The top-selling investment funds of 2018
As we approach the end of the year, our experts have crunched the numbers to bring you the 10 most popular funds with Bestinvest clients in 2018. How many of your funds made the list? Please read the Important information below and make sure you understand the risks before investing.
Published on 12 Dec 20186 minute read
Written by Jason Hollands
1. Fundsmith Equity
Few people will be surprised to see Terry Smith taking the top spot for the third year in a row. His popular Fundsmith Equity fund has a concentrated portfolio of 20-30 companies, predominantly from the UK, US and Europe. Smith looks for companies that deliver high returns on capital at attractive valuations, and then holds for the long term.
2. IFSL Tilney Bestinvest Growth Portfolio
In second place is one of our Ready-made Portfolios. This fund is managed by our team of experts and aims to deliver growth by investing in a mix of shares, bonds, property, commodities and targeted absolute return funds.
3. Lindsell Train Global Equity
Lindsell Train co-founders Michael Lindsell and Nick Train take the bronze medal this year. This fund invests in durable, cash-generative businesses from across the globe. Many of these companies come from the food and alcohol industries – the three biggest holdings are Unilever, Diageo and Heineken.
4. IFSL Tilney Bestinvest Aggressive Growth Portfolio
This Ready-made Portfolio has also proved popular with our clients in 2018. It has an adventurous strategy and aims to grow your investment over the long term. A significant part of the portfolio is invested in shares, including those of smaller companies and from the emerging markets and Asia.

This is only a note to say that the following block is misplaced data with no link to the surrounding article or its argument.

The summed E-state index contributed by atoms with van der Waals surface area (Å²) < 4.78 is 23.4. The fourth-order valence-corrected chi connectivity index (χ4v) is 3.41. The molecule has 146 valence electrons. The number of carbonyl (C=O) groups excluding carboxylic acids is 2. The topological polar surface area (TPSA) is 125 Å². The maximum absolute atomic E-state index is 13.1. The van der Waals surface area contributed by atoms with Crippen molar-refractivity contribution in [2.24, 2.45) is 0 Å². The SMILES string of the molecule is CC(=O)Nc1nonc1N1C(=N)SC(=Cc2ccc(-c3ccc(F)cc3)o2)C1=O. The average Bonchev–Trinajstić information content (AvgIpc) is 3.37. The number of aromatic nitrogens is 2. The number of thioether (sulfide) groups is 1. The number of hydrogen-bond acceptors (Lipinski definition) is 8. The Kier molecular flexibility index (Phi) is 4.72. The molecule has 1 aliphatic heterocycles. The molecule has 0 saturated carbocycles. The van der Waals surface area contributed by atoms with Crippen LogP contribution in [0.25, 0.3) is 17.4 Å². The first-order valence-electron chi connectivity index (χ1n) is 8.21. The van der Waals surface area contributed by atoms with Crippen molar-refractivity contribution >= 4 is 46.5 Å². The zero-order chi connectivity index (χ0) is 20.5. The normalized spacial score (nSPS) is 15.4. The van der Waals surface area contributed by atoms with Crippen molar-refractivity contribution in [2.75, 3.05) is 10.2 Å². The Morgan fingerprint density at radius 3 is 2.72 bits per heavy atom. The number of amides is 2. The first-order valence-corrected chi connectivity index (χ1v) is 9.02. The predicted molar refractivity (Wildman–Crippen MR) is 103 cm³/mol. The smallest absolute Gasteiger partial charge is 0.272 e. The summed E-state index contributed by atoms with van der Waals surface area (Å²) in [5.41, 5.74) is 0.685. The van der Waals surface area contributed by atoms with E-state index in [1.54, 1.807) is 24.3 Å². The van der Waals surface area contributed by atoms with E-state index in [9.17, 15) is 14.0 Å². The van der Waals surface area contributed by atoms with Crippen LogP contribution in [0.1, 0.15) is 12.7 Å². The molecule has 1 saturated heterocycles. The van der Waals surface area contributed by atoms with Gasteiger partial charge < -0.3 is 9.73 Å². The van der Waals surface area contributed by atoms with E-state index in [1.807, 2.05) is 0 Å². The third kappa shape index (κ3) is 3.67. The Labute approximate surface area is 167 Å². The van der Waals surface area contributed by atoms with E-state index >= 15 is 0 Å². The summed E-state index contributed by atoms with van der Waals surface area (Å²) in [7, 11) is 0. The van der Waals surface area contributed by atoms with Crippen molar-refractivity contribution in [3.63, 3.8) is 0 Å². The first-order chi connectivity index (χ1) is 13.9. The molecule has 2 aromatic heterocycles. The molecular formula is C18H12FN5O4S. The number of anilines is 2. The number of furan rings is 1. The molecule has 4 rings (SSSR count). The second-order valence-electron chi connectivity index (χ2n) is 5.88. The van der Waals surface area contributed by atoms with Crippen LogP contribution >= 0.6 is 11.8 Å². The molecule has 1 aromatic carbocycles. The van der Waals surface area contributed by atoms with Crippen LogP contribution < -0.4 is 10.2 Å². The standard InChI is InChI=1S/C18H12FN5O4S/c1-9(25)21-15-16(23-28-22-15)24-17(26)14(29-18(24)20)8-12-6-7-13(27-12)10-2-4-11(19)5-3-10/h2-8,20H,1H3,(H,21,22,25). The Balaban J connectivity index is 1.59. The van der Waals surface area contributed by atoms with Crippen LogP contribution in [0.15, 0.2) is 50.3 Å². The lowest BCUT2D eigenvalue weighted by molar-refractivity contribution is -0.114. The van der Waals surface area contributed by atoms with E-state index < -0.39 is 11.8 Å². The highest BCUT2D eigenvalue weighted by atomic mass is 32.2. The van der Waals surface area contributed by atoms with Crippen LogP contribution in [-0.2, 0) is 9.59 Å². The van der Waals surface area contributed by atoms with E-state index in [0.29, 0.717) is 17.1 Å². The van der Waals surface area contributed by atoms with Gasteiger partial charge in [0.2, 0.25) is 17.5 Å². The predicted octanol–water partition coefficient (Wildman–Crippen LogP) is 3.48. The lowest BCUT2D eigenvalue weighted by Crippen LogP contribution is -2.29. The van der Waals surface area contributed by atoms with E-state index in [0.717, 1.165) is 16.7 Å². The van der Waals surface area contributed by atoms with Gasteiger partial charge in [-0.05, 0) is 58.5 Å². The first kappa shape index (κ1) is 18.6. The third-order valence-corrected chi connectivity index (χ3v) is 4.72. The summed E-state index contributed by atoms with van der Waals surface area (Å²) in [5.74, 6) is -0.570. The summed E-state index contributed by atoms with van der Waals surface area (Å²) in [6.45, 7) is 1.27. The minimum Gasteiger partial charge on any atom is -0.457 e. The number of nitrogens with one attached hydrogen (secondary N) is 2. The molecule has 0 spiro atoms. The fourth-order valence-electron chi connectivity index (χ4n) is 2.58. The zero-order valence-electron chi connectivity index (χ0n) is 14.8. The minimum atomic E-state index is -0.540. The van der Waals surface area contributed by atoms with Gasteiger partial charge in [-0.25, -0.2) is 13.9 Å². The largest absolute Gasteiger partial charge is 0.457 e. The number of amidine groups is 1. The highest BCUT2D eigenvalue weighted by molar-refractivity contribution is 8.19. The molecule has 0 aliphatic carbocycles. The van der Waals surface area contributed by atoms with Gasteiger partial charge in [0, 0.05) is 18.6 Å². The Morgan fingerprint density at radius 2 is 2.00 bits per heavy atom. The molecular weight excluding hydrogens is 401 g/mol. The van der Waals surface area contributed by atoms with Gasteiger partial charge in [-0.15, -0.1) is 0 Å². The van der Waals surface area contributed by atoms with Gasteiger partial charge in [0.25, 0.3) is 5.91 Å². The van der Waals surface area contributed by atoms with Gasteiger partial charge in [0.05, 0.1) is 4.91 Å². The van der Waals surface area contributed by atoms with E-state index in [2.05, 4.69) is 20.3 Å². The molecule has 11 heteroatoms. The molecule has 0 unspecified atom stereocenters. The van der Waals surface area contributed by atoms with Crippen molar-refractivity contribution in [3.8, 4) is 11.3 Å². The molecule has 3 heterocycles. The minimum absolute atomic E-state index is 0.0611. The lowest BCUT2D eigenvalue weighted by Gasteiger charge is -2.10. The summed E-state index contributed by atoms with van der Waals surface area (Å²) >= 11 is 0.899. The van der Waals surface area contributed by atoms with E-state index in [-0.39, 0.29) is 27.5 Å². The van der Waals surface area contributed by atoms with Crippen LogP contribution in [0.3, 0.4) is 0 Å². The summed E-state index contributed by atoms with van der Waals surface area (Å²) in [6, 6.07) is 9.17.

5. HSBC American Index
Coming in at fifth place, this fund aims to replicate the performance of the S&P 500 – an index of the 500 largest US companies. The fund offers investors a simple and low-cost way to invest in the US stock market, which has historically been notoriously difficult for active managers to beat.
6. Liontrust Special Situations
Run by experienced fund managers Anthony Cross and Julian Fosh, Liontrust Special Situations invests in UK equities with a bias towards small and medium-sized companies. Using Liontrust’s ‘Economic Advantage’ investment process, the duo looks for companies with competitive advantages that are difficult to replicate, such as intellectual property and strong distribution channels.
7. Stewart Investors Asia Pacific Leaders
Coming in at number seven for the year is Stewart Investors Asia Pacific Leaders, which predominantly invests in large-cap companies from the Asia Pacific region (excluding Japan). The fund is managed by David Gait, a veteran who has worked for the company since 1997. His investment style focuses on the preservation of clients’ money, and as a result he tends to outperform falling markets but lag when they are rising.
8. Threadneedle UK Equity Income
This fund aims to grow investors’ capital while providing a regular income. To achieve this, fund manager Richard Colwell invests mainly in large and medium-sized UK companies, including the likes of AstraZeneca and Royal Dutch Shell. Colwell has the backing of one of the largest UK equity teams in the industry, and uses a combination of macroeconomic research and fundamental stock analysis to find companies.